As part of the legislation, lawmakers created a three-pronged oversight structure. It includes a special inspector general within the Treasury Department, a committee of inspectors general and the Congressional Oversight Commission, which is selected by the majority and minority leaders of the Senate as well as the House Speaker and minority leader.

Democrats have been wary of the appointment of Mr. Miller. He worked in White House Counsel’s Office during the president’s impeachment proceedings and on at least one occasion he stonewalled an oversight request. Mr. Trump also has demonstrated a penchant for firing inspectors general, raising concerns that anyone who attempts to conduct independent oversight will be stymied.

As the United States begins what is expected to be a slow climb out of lockdowns, economists and researchers are questioning whether the government’s response to help companies will prove sufficient in the longer run.

Highly indebted public companies that employ millions of people are largely excluded from direct relief options that Congress, the Federal Reserve and the Treasury have designed to help companies through the pandemic downturn, an analysis from a group of Harvard University economists found.

Policymakers have prioritized getting help to businesses that entered the crisis in good health. That lowers the chances that taxpayers will foot the bill to save big companies that had loaded up on risky debt, and it could help officials to deflect the kind of angry criticism that surrounded 2008 bank and auto company bailouts.

But it also leaves a large slice of U.S. companies fending for themselves in the sharpest downturn since the Great Depression, leaving them at greater risk of bankruptcy — and their workers at greater risk of job loss.

Publicly traded firms that employ about 8.1 million people — about 26 percent of all employment at tracked publicly traded companies — are all or mostly left out of direct government relief, according to research by Samuel Hanson, Jeremy Stein and Adi Sunderam of Harvard, along with Eric Zwick at the University of Chicago.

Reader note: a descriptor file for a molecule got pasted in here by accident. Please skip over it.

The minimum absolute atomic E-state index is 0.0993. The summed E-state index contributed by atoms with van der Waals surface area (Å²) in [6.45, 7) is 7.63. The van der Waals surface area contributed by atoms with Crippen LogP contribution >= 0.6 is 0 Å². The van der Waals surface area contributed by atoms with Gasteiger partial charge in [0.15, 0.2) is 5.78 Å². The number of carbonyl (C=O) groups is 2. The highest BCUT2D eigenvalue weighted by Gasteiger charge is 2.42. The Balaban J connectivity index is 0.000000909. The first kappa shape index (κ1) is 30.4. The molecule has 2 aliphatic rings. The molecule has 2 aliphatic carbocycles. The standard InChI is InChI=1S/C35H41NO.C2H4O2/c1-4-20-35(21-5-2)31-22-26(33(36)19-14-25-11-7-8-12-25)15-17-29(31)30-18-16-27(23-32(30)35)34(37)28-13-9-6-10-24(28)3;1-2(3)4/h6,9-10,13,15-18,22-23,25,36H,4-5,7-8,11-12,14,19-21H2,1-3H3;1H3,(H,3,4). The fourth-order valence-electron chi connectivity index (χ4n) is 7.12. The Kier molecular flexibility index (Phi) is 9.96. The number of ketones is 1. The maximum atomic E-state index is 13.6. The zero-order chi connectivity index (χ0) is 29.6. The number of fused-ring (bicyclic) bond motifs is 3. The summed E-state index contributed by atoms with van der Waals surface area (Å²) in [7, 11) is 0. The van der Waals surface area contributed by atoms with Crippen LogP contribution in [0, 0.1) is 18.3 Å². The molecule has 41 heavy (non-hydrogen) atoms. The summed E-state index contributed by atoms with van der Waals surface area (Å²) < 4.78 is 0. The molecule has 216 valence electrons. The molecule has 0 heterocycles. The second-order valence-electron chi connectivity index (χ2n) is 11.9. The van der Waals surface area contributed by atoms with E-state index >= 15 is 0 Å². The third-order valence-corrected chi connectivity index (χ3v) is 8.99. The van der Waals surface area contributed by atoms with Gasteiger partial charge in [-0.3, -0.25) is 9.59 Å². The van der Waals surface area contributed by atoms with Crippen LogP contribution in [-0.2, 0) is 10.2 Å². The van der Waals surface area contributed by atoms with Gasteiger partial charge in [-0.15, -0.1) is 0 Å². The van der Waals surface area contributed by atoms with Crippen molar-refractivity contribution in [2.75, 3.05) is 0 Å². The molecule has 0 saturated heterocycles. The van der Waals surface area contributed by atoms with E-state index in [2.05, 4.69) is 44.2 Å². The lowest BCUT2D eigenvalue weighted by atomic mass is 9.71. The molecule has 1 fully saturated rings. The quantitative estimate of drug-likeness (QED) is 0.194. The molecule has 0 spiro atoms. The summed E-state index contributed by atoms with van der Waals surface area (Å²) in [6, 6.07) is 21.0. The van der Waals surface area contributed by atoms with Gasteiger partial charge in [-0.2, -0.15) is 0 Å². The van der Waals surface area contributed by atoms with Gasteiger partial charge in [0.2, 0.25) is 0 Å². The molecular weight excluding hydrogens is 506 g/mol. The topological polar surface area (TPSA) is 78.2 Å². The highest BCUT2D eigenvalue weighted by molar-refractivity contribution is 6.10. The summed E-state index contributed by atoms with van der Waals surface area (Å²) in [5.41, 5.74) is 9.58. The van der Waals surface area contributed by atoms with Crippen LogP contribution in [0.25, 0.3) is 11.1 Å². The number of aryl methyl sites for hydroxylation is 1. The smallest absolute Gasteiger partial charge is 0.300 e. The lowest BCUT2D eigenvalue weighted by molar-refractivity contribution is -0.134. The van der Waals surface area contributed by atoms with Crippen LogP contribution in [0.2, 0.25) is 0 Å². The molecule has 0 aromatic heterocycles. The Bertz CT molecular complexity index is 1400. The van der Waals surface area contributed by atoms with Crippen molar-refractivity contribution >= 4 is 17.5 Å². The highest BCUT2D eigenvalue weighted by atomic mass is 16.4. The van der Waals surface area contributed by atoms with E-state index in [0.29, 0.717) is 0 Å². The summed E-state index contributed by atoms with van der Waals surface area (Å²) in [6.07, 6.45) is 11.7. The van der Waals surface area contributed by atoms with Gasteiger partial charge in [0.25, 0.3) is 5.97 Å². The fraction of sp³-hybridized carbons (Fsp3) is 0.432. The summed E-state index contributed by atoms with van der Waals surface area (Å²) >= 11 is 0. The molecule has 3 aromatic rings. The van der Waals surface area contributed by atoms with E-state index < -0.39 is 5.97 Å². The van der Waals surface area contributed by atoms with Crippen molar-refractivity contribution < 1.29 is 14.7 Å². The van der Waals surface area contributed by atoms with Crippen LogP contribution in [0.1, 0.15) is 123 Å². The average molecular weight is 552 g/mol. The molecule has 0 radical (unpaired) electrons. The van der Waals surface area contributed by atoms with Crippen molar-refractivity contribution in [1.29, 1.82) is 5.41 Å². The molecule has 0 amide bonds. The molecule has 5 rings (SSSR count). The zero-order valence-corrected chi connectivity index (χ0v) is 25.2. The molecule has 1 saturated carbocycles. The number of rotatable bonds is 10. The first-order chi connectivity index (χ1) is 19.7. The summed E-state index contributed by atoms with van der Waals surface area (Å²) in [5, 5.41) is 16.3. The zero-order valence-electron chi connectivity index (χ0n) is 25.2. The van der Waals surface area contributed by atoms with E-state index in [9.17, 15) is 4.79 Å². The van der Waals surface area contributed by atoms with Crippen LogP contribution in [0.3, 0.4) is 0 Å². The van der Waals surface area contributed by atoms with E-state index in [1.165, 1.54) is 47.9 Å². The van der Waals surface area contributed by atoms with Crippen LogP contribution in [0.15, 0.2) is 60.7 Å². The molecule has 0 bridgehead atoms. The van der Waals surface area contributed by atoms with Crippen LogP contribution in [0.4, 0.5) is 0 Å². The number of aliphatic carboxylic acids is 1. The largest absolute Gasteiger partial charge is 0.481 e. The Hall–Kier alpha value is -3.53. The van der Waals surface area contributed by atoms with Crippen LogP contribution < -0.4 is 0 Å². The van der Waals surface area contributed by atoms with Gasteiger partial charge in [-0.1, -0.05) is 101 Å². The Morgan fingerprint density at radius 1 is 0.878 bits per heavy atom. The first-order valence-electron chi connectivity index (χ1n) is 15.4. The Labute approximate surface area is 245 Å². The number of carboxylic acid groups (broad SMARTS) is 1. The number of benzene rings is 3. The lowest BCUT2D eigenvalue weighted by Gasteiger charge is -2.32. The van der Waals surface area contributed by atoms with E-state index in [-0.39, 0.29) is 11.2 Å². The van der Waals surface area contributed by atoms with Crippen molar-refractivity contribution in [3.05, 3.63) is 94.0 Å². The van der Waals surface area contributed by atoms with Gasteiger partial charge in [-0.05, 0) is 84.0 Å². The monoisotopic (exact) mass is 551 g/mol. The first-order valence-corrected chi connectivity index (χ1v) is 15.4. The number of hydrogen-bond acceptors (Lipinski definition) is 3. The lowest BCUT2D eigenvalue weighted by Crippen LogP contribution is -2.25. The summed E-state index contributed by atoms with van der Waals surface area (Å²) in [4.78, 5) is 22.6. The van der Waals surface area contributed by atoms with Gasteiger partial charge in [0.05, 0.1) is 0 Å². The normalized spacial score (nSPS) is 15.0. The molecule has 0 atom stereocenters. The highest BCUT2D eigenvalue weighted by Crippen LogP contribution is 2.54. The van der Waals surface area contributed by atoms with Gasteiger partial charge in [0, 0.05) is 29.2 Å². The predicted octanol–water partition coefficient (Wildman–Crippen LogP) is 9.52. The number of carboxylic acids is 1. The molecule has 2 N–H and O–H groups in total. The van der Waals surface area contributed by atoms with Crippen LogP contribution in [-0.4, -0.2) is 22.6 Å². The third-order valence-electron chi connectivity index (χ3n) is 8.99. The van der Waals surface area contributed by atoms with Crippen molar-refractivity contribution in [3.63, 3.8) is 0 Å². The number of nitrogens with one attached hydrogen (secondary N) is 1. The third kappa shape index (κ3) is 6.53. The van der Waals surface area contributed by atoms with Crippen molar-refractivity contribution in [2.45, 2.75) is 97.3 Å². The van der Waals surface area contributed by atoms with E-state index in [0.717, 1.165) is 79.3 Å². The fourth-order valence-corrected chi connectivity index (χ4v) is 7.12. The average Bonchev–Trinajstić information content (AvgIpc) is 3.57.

Some of the firms that government programs miss — like the Gap, Dell Technologies and Kraft Heinz — are household names with huge workforces. If such companies were to run into problems accessing cash, it could precipitate job cuts, the researchers said.

“We’re trying to flatten the bankruptcy curve, or flatten the financial distress curve,” said Mr. Hanson, who refined the analysis for The New York Times. If a large number of companies go out of business, “it’s likely to be very costly and leave permanent scarring to our productive capacity.”

Several months of social distancing and stay-at-home orders have resulted in fewer people donating blood, which is now leading to shortages in the United States.

The American Red Cross, which usually has enough blood supplies to meet the nation’s needs for five days, now has less than two days’ worth.

For a while, the drop in donations was not critical because supply and demand fell in tandem, as most surgeries were canceled and far fewer people were getting injured in car crashes and other accidents.